Subgroup analyses

The subgroups defined for our investigation included all patients who were eligible for the analysis of treatment effectiveness according to the original intention-to-treat (ITT) analysis sets of the five primary studies and who suffered from IBS in addition to FD. The diagnosis of IBS was based on the investigators’ clinical assessment. The data of the patients with concomitant IBS were re-analyzed and compared with the results of all patients with FD.

Statistical analyses

The review includes descriptive statistics (i. e., mean and standard deviation) for the change in intensity of epigastric pain between the beginning and end of randomized treatment, separately performed for patients with FD and for the patients with concomitant IBS. In addition, we include a detailed presentation of the change in the CGI severity of illness rating (item 1) and of other outcome measures that describe symptoms associated with IBS (e. g., feelings of pressure, heaviness, or fullness; flatulence, diarrhea) and that were assessed in all trials. For the changes in the intensity of pain rating and in CGI item 1, the ratio of the mean treatment changes between the Menthacarin group and the respective comparator group were calculated and the associated Fieller 95% confidence intervals (CIs) with corresponding p-values [ 19] were determined for both FD patients with and without concomitant IBS symptoms. Due to the descriptive nature of the analyses, the p-values were regarded as significant for p < 0.05 and were not adjusted for multiple testing. For the change in intensity of pain and the CGI item 1, the last observation carried forward method was applied to impute missing data of patients withdrawn prematurely. The analyses were done with SAS version 9.2.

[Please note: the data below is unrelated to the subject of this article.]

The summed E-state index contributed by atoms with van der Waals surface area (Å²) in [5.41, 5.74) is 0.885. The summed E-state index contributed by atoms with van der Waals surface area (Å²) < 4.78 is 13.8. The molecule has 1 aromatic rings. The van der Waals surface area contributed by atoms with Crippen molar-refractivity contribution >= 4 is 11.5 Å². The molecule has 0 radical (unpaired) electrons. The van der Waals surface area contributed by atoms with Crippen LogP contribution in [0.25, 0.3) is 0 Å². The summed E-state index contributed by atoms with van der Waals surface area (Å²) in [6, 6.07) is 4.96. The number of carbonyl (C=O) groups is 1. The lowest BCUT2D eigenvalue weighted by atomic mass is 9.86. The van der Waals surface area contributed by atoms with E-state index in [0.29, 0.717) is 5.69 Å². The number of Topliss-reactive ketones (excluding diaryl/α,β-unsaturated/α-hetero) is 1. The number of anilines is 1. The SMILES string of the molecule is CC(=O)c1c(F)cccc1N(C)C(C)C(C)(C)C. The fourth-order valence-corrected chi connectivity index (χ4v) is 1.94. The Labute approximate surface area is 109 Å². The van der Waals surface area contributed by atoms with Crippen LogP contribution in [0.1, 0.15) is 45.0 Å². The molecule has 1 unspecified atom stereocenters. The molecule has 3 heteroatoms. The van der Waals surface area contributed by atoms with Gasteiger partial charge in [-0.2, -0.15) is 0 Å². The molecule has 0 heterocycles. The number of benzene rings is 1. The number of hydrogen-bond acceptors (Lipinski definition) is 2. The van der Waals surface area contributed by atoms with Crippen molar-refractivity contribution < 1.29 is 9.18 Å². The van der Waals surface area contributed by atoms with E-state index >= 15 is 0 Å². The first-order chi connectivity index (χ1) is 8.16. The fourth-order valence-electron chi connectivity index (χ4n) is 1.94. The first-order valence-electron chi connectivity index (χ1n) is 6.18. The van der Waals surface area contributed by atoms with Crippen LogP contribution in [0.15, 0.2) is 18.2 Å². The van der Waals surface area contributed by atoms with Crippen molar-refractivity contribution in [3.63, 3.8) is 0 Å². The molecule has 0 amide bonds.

Results

Summary of primary analyses

In the primary analyses of all patients (with or without concomitant IBS symptoms), Menthacarin was significantly superior to placebo in reducing the pain associated with FD in Trial A ( p < 0.05) after 4 weeks of randomized treatment (two-sided tests). In Trials B and C, Menthacarin given as an enteric-coated formulation was determined not to be inferior to an enteric-soluble formulation containing the same essential oils ( p < 0.01; non-inferiority margin ∆ = 10%) and not to be inferior to cisapride ( p < 0.05; ∆ = 1 cm on the 10 cm VAS; two-sided tests). Further details are reported in the primary publications [ 13, 15, 17].

Subgroup analysis

In Trials A, B; and C, 111/376 (30%) patients evaluable for efficacy suffered from concomitant IBS symptoms, and the within-group percentage of patients with concomitant IBS symptoms varied between 5% (Trial C, cisapride) and 55% (Trial A, Menthacarin; Table  1).

Intensity of epigastric pain